Industry trends in wearable technology
After the initial excitement over wearable technology, the market has cooled a bit toward it, mainly due to the lack of certain features like LTE connectivity and device-specific applications (Beaver, 2016). Brands are rising to the challenge, though, and in the next few years the smartwatch market expects to see device shipments grow at a rate of 18% through 2021 to reach 70 million units sold. This suggests that, as functionality improves, the market will respond better to the devices and their companion apps, especially in the health segment.
I expect to focus a good deal of my marketing strategy for the new product online, where Nike’s direct-to-consumer business rose 22% in the second quarter of 2016, driven by 49% online growth, bringing its revenue to $9.1 billion (Gustafson, 2016). Nike’s manufacturing strategy is one of outsourcing, using contractors around the globe. Vast majorities of its manufacturing are done in the Asian region in China, Indonesia, Vietnam, Philippines, Taiwan, and South Korea. To ease pressure from consumers and legal cases against the company, Nike developed a code of conduct in 1992 specifically pertaining to manufacturing conditions in its overseas plants. The brand also employs teams of expatriates from each of the big three countries (China, Indonesia, and Vietnam) to focus on quality control for both products and working conditions. As a result of the brand’s previous troubles with child labor laws in overseas manufacturing, the company has not quite earned back the public’s trust.
Nike’s basic marketing strategy has been to focus on hero athletes, using names like Michael Jordan to sell its iconic footwear in the name of the Nike Swoosh logo and motto, “Just Do It.” An ethical concern about this marketing strategy is that the “hero athlete” has come under fire as a result of the behavior of some of these heroes, like Michael Vick, Tiger Woods, and Lance Armstrong. Though Nike has stood by some of these celebrity spokesmen (Woods, Kobe Bryant) and abandoned others (Armstrong, Oscar Pistorius), public perception of a brand can be badly damaged when the company is perceived to place trust in people who do not deserve it. Nike will not likely abandon altogether its tradition of using celebrity athletes to hawk its wares, but it may be increasingly difficult for the brand to explain itself given the instant-gratification nature of social media and other instant communications (Kalb, 2013).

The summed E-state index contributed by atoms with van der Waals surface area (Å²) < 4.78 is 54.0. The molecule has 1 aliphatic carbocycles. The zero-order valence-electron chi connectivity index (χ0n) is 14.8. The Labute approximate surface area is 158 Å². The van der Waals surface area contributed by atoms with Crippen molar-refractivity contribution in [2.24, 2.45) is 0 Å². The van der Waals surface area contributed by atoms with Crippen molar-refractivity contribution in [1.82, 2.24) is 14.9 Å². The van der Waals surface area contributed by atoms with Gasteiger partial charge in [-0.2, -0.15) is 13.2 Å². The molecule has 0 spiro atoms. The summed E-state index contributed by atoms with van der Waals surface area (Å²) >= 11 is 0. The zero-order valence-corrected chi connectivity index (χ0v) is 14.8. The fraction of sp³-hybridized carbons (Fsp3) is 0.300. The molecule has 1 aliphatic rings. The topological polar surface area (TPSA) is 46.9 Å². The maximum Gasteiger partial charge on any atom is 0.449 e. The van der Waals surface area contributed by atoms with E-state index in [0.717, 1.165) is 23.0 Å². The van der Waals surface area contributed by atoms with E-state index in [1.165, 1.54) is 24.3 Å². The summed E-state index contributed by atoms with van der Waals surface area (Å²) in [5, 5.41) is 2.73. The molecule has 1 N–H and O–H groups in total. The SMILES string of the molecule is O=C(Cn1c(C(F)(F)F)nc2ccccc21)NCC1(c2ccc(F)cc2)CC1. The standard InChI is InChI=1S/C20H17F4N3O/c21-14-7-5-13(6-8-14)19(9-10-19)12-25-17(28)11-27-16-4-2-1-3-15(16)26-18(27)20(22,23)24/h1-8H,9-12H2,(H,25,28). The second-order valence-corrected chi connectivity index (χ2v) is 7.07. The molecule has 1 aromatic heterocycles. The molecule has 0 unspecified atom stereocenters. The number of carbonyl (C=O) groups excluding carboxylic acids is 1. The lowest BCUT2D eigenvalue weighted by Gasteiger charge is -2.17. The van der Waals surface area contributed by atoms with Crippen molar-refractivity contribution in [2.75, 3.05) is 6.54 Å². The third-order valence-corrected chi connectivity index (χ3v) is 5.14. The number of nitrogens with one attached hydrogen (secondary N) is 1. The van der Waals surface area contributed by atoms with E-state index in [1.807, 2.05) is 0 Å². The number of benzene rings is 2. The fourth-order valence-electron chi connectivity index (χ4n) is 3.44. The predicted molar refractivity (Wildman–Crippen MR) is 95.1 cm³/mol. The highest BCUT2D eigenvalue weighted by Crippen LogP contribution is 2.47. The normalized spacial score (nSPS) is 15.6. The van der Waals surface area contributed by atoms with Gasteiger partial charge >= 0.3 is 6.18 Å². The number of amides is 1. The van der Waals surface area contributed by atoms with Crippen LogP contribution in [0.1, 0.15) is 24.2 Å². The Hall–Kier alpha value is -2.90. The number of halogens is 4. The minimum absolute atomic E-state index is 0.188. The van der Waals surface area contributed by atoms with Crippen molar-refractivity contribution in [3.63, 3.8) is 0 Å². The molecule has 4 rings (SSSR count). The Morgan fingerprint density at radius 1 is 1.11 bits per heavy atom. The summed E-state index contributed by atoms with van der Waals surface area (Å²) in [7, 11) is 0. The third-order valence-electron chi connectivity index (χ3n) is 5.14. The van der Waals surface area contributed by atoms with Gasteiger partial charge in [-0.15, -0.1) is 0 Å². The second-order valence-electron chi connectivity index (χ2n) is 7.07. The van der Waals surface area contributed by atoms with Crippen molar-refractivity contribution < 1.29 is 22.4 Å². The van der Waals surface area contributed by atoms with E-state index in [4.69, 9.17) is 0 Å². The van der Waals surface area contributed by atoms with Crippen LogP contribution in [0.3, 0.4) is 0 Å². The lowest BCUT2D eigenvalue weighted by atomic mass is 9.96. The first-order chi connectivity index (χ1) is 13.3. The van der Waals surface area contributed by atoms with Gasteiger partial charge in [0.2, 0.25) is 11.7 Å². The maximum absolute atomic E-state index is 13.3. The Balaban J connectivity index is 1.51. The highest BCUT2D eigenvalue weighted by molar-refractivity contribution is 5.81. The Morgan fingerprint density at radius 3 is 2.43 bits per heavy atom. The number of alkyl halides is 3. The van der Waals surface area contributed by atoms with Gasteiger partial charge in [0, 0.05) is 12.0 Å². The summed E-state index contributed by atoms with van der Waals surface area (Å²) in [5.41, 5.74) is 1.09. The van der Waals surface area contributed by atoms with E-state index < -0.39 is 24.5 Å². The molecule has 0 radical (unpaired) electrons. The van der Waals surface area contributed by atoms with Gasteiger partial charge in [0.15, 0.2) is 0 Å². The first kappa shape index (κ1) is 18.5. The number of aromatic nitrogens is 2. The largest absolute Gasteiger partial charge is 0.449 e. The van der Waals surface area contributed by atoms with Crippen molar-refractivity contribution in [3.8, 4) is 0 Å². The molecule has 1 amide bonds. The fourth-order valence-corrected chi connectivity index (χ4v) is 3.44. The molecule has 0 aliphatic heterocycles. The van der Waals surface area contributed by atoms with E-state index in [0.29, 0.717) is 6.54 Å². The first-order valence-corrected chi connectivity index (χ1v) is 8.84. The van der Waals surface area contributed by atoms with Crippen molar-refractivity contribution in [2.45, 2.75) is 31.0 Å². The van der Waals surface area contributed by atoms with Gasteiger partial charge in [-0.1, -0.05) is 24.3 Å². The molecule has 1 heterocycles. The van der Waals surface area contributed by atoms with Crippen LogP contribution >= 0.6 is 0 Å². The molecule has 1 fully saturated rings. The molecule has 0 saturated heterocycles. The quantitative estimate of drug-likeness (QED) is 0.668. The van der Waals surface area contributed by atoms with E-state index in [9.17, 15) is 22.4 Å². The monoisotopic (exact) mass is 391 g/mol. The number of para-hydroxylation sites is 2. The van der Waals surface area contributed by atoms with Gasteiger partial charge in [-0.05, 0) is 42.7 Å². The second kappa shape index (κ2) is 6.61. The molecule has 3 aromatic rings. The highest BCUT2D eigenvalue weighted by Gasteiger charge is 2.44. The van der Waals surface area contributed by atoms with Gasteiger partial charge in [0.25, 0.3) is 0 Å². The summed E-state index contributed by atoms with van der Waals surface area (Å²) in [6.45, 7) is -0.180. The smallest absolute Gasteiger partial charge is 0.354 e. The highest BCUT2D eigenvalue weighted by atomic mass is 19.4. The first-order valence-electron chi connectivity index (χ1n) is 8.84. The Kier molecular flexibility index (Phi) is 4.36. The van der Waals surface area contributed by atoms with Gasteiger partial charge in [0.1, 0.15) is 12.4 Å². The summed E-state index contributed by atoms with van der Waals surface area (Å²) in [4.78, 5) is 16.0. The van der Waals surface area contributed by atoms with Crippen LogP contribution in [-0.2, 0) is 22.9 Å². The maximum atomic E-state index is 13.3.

Beaver, L. (2016, September 27). The Smartwatch Report: Forecasts, adoption trends, and why the market isn’t living up to the hype. Retrieved January 15, 2017 from http://www.businessinsider.com/smartwatch-and-wearables-research-forecasts-trends-market-use-cases-2016-9
“External/Internal Business Factors at Nike, Inc.” (n.d.). Retrieved February 4, 2017 from http://www.freeonlineresearchpapers.com/nike-inc
Gustafson, K. (2016, September 28). Nike’s future sales growth may not be as bad as it looks. Retrieved February 12, 2017 from http://www.cnbc.com/2016/09/28/nikes-future-sales-growth-may-not-be-as-bad-as-it-looks.html
Kalb, I. (2013, February 25). One of Nike’s Core Strategies Is In Danger. Retrieved February 12, 2017 from http://www.businessinsider.com/is-nikes-hero-athlete-strategy-in-jeopardy-2013-2
“The Global Footwear Market: Trends, Drivers, & Projections.” (2015, January). Retrieved January 15, 2017 from http://www.strategyr.com/MarketResearch/Footwear_Market_Trends.asp